Airlines Are Preventing Dangerous Electronics From Planes. How Can You Find Out If Your Stuff Is Allowed Or Not?

Recently, several airlines have banned passengers from bringing certain Apple MacBook Pro models onboard planes as either hand baggage or inside checked bags. The underlying reason is that the batteries in the recalled laptop computers can overheat, posing a fire hazard.

I was reminded of this when I went to check a reservation on the Singapore Airlines website.

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The 15-inch MacBook Pro sold between September 2015 and February 2017 is the affected model. This article on Business Insider is keeping up on all the airlines who have banned the computer. If you have this model of computer, here’s Apple’s website giving instructions on how to get it repaired for free.

This isn’t the first time airlines have taken action to prevent a certain electronic product onboard airplanes. How can we forget the highly publicized problems with the Samsung Galaxy Note 7?

So this begs me to ask the question, how can you find out if your electronic products, such as computers, smartphones or even headphones, are a subject of a manufacturer recall?

Everyone is familiar with recalls regarding automobiles. However, it’s somewhat easier to contact customers about problems with their car because you have to give your contact information to the dealer when buying the car to register the title. Auto companies will, at a minimum, send a letter to everyone they think owns a specific model of car to let them know of safety problems. But that doesn’t apply to personal electronic items. If your computer or smartphone might burst into flames, it’s up to you to make sure you’re notified.

The easiest way to make sure you’re on the contact list is to register your product after your purchase. You know, the card in the box that asks you to fill out your personal information, or the website that asks way too many questions. While this is a great way for a company to collect all of your info and send you spam about their new products, it’s also a way to let them know which products you own, just in case one of them is recalled.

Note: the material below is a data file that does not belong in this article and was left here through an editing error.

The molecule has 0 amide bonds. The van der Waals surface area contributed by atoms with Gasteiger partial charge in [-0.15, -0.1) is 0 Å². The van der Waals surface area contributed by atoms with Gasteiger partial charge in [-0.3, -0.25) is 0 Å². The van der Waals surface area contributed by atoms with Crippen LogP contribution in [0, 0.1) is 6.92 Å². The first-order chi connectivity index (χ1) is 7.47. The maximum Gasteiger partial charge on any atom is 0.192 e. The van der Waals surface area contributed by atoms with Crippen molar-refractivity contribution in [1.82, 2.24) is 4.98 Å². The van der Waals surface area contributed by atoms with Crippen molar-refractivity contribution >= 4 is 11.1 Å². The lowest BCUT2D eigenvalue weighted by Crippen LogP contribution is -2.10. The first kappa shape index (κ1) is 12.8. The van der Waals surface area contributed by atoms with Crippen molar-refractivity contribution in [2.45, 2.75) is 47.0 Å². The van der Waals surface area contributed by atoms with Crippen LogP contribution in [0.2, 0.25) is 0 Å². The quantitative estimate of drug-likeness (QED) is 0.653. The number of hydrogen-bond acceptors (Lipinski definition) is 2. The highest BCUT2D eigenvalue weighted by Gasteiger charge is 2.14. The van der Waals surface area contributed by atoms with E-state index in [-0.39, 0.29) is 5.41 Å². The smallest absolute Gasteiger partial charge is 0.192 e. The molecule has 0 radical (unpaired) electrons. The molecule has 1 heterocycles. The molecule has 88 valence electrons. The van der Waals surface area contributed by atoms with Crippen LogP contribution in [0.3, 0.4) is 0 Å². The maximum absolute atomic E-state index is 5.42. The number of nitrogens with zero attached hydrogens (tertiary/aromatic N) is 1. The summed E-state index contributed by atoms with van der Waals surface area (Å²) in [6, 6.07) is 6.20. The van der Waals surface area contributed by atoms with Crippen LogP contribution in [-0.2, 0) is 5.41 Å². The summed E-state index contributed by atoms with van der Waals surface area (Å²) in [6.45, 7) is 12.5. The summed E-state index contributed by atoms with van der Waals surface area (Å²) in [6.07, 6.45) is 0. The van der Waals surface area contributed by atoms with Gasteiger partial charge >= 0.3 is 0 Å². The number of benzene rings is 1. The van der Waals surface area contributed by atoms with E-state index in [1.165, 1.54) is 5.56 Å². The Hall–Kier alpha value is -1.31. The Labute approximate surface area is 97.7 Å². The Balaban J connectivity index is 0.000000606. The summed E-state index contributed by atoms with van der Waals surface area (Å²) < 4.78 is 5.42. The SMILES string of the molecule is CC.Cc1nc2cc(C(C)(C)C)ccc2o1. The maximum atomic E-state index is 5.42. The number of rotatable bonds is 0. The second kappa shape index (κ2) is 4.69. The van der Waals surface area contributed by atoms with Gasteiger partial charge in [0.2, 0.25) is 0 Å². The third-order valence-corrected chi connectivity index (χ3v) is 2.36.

If you’re like me, you totally ignore these opportunities. If you do, how can you find out about recalls? Any consumer product that is recalled in the U.S. is listed on the United States Consumer Product Safety Commission’s website. You can search by company or product. A quick search for Apple found the MacBook Pro recall.

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If you can’t be bothered to learn that website, just go to www.recalls.gov which gives links to all recall websites in the US including autos, food and consumer products.

If you want to search for a specific company, here are links to the manufacturers of the most popular computers and smartphones in the US:

Apple Exchange and Repair Extension programs
https://support.apple.com/exchange_repair

Samsung (has no dedicated page for product recalls so you have to start here)
https://www.samsung.com/us/support/

LG lists all their product notices at this website
https://www.lg.com/us/public-notices

Lenovo product recalls (including IBM and Motorola) are listed at this website
https://support.lenovo.com/us/en/solutions/ht002608

HP product recalls can be found on their website
https://www8.hp.com/us/en/hp-information/recalls.html

Dell product safety recalls can be found here
https://www.dell.com/learn/us/en/04/safety-recall-notices

Acer alerts and recalls
https://www.acer.com/ac/en/US/content/alerts-recalls

Final Thoughts

While any major recalls on consumer products often become headline news, it’s still up to you to make sure your purchases aren’t involved. Registering your purchases will help to protect you but if you’re lazy like the rest of us, checking the CPSC website or the manufacturers’ support page is your next best way to make sure you don’t need to bring your electronics in for repair before traveling.

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This post first appeared on Your Mileage May Vary

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